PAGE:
The brother’s launched their NFTs on OpenSea, one of the biggest NFT hosting platforms available. Moreover, it became apparent how they could leverage their massive following on social platforms in combination with NFTs to raise awareness.
“Moreover my brother has over a million followers across all platforms because he’s also an actor in the country with a large following from this part of the world. He was able to really push through the campaign.
This year was actually a game changer for us, or rather an epiphany. It really gave us clarity on how this space of NFTs and fundraising has limitless potential.”
NFTs Are the Future
One thing was clear to the Saqib brothers: NFTs are here to stay and not just as collectibles.
“NFTs will continue to be used for fundraising in the future, certainly,” Momin remarked. “It’s already so active. Millions and millions of dollars in digital artwork have been sold in the name of charities and other social projects.”
As for the investor profile, from a fundraising point of view, Momin believes the market is only at the beginning of its expansion. “At the moment investors might just be more crypto-savvy people or people who are into cryptocurrencies, but you know, this will grow. The state of NFTs is moving on from simply the crypto-interested, younger, GenZ profiles. More and more people are understanding the potential of what NFTs have to offer.”
In Pakistan this type of tech-meets-fundraising movement is a groundbreaking development. “The team and specifically Bilal thought that it would be an amazing idea to do this and to be one of the pioneers in NFT fundraising in Pakistan.”
Pakistan and Crypto
Crypto and Pakistan have a complicated relationship. On the one hand cryptocurrencies have an unclear status in the country. On the other, a regional province announced this year its own bitcoin mining operation. Additionally, the government of Pakistan came out with a statement that it is not against cryptocurrencies and stressed the need for regulations.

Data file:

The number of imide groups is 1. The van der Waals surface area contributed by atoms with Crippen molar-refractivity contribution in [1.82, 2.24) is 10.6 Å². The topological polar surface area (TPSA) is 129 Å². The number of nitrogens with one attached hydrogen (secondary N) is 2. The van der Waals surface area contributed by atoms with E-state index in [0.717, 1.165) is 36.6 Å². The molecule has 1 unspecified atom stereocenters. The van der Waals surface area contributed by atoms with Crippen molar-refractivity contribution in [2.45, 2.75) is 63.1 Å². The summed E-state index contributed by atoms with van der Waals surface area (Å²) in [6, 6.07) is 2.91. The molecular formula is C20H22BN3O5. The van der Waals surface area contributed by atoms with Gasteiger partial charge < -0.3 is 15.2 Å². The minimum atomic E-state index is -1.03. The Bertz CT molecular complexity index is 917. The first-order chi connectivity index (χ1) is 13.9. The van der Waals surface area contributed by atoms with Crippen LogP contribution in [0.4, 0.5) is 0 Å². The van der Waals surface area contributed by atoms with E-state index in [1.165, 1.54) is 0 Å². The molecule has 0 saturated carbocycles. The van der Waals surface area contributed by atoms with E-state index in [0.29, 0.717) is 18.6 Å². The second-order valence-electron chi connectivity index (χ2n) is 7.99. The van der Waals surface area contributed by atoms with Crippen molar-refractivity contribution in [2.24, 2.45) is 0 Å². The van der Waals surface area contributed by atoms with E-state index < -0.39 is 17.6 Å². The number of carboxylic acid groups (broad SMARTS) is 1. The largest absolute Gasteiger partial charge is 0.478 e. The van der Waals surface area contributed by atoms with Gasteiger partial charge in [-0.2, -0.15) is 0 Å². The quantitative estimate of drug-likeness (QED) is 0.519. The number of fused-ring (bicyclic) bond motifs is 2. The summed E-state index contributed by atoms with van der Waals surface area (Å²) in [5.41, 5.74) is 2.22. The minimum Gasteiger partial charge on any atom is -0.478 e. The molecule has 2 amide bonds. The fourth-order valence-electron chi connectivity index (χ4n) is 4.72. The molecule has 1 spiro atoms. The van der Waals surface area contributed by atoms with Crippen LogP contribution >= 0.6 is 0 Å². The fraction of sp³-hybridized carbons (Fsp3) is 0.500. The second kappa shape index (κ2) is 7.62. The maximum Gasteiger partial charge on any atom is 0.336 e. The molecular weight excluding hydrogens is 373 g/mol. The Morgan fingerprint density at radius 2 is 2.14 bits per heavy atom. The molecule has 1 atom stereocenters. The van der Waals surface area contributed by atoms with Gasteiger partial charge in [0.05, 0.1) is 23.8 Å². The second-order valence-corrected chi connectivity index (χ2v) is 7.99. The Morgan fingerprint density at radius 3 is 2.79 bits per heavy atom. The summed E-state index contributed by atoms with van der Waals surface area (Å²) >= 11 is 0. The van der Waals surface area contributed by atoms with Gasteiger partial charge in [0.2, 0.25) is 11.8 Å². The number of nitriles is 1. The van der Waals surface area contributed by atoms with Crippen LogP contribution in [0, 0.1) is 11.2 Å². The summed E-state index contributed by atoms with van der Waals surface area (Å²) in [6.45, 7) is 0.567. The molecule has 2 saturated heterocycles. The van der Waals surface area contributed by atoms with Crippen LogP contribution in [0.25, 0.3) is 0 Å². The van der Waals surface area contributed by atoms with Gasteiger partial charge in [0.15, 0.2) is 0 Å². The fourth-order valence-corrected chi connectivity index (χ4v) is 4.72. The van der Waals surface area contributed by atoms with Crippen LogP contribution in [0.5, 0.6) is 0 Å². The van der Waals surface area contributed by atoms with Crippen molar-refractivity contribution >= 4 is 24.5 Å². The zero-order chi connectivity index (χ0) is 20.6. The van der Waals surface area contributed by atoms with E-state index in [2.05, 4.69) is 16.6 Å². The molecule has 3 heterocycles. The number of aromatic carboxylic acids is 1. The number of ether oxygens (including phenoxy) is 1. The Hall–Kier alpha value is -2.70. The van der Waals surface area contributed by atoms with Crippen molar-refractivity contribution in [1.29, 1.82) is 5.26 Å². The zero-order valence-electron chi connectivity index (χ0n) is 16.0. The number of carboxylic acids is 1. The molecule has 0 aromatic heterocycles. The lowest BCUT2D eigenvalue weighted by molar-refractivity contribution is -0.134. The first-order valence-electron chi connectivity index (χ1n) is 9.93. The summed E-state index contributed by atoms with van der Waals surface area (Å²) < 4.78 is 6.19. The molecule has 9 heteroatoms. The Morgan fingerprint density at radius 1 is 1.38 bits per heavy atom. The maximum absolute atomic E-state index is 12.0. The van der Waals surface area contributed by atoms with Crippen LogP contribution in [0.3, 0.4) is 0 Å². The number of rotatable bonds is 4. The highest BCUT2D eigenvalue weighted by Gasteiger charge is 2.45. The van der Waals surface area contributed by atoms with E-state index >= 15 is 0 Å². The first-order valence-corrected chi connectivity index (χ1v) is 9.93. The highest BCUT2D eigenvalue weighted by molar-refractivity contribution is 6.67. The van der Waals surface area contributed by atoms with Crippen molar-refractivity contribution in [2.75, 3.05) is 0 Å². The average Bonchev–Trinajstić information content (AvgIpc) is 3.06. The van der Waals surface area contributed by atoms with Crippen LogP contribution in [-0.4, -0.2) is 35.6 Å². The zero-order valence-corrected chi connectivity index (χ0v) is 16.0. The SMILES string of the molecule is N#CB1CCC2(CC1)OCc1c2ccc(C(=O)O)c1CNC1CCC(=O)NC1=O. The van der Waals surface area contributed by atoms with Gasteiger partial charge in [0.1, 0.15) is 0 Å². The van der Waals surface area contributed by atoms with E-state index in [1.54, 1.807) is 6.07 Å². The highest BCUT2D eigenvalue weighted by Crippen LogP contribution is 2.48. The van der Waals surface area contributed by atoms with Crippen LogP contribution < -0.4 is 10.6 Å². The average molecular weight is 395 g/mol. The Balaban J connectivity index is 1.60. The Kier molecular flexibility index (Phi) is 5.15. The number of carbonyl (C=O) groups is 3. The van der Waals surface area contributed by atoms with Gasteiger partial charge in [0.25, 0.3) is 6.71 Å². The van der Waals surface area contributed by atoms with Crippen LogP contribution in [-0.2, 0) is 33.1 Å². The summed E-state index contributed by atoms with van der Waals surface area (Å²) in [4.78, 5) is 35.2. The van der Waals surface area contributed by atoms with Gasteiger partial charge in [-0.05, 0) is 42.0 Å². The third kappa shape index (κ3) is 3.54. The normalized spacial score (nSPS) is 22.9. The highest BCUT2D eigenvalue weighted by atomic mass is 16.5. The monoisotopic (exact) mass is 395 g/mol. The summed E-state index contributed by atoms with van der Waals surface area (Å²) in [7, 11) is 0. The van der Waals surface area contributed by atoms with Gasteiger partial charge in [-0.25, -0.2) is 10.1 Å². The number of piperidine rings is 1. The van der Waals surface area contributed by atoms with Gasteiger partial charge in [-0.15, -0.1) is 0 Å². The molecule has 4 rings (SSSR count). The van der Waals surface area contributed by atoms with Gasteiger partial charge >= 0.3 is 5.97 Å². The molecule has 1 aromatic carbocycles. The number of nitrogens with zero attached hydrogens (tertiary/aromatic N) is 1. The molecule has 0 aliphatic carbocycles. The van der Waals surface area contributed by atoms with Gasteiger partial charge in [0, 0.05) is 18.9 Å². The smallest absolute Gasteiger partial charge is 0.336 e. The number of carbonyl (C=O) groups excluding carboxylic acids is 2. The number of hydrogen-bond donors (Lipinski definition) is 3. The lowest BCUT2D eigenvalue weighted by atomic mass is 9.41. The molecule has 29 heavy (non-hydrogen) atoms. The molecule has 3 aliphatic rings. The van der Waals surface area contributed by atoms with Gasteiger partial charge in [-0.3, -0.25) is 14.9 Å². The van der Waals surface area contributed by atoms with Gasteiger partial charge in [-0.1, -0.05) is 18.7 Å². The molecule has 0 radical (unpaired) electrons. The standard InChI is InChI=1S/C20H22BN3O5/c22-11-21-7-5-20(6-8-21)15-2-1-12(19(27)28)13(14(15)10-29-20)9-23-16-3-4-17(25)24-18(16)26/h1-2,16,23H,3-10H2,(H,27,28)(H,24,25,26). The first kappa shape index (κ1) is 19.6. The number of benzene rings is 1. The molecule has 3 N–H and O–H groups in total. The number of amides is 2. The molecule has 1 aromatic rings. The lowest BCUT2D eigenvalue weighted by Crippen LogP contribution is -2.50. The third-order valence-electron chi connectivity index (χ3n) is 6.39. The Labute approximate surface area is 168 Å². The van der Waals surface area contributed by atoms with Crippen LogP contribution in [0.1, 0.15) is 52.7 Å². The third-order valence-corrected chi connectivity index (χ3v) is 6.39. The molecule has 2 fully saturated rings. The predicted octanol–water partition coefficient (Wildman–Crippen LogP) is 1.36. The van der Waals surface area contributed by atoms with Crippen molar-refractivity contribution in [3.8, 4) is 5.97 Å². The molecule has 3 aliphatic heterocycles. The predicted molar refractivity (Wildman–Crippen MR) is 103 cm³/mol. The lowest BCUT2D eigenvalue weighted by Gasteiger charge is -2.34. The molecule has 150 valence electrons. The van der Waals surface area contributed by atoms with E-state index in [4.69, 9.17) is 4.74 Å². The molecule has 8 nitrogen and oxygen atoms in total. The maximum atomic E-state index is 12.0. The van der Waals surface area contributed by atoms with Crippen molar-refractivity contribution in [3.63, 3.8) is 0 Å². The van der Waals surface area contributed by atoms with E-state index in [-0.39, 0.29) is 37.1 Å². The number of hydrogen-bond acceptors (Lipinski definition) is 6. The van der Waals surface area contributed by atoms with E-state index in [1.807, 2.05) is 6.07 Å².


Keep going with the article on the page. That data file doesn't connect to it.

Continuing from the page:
However, the brothers highlighted the power in numbers and youth, in combination with a widespread access to the online world.
“We are the fifth most populous country on earth with a population of over 220 million people. Out of 220 million nearly 70% of the population is under the age of 30,” Bilal pointed out. “We have a mobile phone bank penetration of 180 million. Connectivity to the internet is extremely cheap in this part of the world. The tech-savvy public is now talking about blockchain, and looking into it. It’s a very interesting and exciting topic for the youth in general. Especially in terms of financial inclusion and helping the unbanked.”
Bilal sees crypto as a way forward for Pakistan’s youth-heavy population. “Undoubtedly, crypto and blockchain is the path to financial independence. Blockchain, crypto, and NFTs, this entire movement has also shed light on the key issues prevailing in Pakistan. Financial inclusion is perhaps the biggest one.”
“The younger investors in the country who have access to mobile devices and internet connection can perhaps bypass the formal banking system. They can have fair play and equal access despite traditional hurdles.”
In addition, as seen through their charitable NFT fundraising, the brothers see the potential for a more inclusive future. “As more people migrate from Web 2 to Web 3, the potential and the clarity on NFTs as a sustainable fundraising avenue will become more apparent. These models are just amazing and they provide people with disadvantaged backgrounds a chance to improve their lives.”